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FAQ: Replication and Replica Sets

This document answers common questions about replication in MongoDB. See also the Replication section in the manual, which provides an overview of replication, including details on:

What kinds of replication does MongoDB support?

MongoDB supports replica sets, which can have up to 50 nodes.

MongoDB also supports master-slave replication; however, replica sets are the recommended replication topology. However, if your deployment requires more than 50 nodes, you must use master/slave replication.

Does replication work over the Internet and WAN connections?


For example, a deployment may maintain a primary and secondary in an East-coast data center along with a secondary member for disaster recovery in a West-coast data center.

Can MongoDB replicate over a “noisy” connection?

Yes, but not without connection failures and the obvious latency.

Members of the set will attempt to reconnect to the other members of the set in response to networking flaps. This does not require administrator intervention. However, if the network connections among the nodes in the replica set are very slow, it might not be possible for the members of the node to keep up with the replication.

Why use journaling if replication already provides data redundancy?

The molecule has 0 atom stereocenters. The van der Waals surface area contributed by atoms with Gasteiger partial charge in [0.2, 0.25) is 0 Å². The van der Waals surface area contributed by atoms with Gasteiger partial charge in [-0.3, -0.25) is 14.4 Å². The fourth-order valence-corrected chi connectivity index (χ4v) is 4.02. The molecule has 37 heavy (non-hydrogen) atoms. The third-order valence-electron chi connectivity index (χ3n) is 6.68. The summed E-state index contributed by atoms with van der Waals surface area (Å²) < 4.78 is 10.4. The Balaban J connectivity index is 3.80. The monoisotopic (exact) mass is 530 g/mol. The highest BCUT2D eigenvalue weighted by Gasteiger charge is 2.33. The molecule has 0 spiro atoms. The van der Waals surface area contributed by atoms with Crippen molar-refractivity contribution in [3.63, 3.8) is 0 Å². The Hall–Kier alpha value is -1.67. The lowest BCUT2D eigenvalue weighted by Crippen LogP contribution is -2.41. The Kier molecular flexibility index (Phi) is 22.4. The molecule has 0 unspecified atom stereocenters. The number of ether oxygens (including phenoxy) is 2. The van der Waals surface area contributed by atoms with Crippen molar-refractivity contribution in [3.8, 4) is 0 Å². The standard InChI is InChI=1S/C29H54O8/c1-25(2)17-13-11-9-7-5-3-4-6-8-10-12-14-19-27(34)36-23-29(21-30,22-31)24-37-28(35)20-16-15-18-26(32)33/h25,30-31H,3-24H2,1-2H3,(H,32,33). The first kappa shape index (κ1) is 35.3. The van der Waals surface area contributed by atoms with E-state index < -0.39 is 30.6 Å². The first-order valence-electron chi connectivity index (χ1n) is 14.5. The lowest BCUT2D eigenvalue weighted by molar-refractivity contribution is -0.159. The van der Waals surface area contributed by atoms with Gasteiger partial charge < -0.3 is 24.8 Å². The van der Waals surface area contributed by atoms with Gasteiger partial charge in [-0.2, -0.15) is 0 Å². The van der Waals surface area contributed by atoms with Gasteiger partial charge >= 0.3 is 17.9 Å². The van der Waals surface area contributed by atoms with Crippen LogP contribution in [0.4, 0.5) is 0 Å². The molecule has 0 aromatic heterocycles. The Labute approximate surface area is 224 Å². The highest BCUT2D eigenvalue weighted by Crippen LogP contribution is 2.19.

Journaling facilitates faster crash recovery. Prior to journaling, crashes often required database repairs or full data resync. Both were slow, and the first was unreliable.

Journaling is particularly useful for protection against power failures, especially if your replica set resides in a single data center or power circuit.

When a replica set runs with journaling, you can safely restart mongod instances without additional intervention.


Journaling requires some resource overhead for write operations. Journaling has no effect on read performance, however.

Journaling is enabled by default on all 64-bit builds of MongoDB v2.0 and greater.

What information do arbiters exchange with the rest of the replica set?

Arbiters never receive the contents of a collection but do exchange the following data with the rest of the replica set:

  • Credentials used to authenticate the arbiter with the replica set. These exchanges are encrypted.
  • Replica set configuration data and voting data. This information is not encrypted. Only credential exchanges are encrypted.

If your MongoDB deployment uses TLS/SSL, then all communications between arbiters and the other members of the replica set are secure.

See the documentation for Configure mongod and mongos for TLS/SSL for more information. As with all MongoDB components, run arbiters on secure networks.


The overview of Arbiter Members of Replica Sets.

Is it normal for replica set members to use different amounts of disk space?


Factors including: different oplog sizes, different levels of storage fragmentation, and MongoDB’s data file pre-allocation can lead to some variation in storage utilization between nodes. Storage use disparities will be most pronounced when you add members at different times.

Can I rename a replica set?


You can use the backup and restore procedure described in the Restore a Replica Set from MongoDB Backups tutorial to create a new replica set with the desired name. Downtime may be necessary in order to ensure parity between the original replica set and the new one.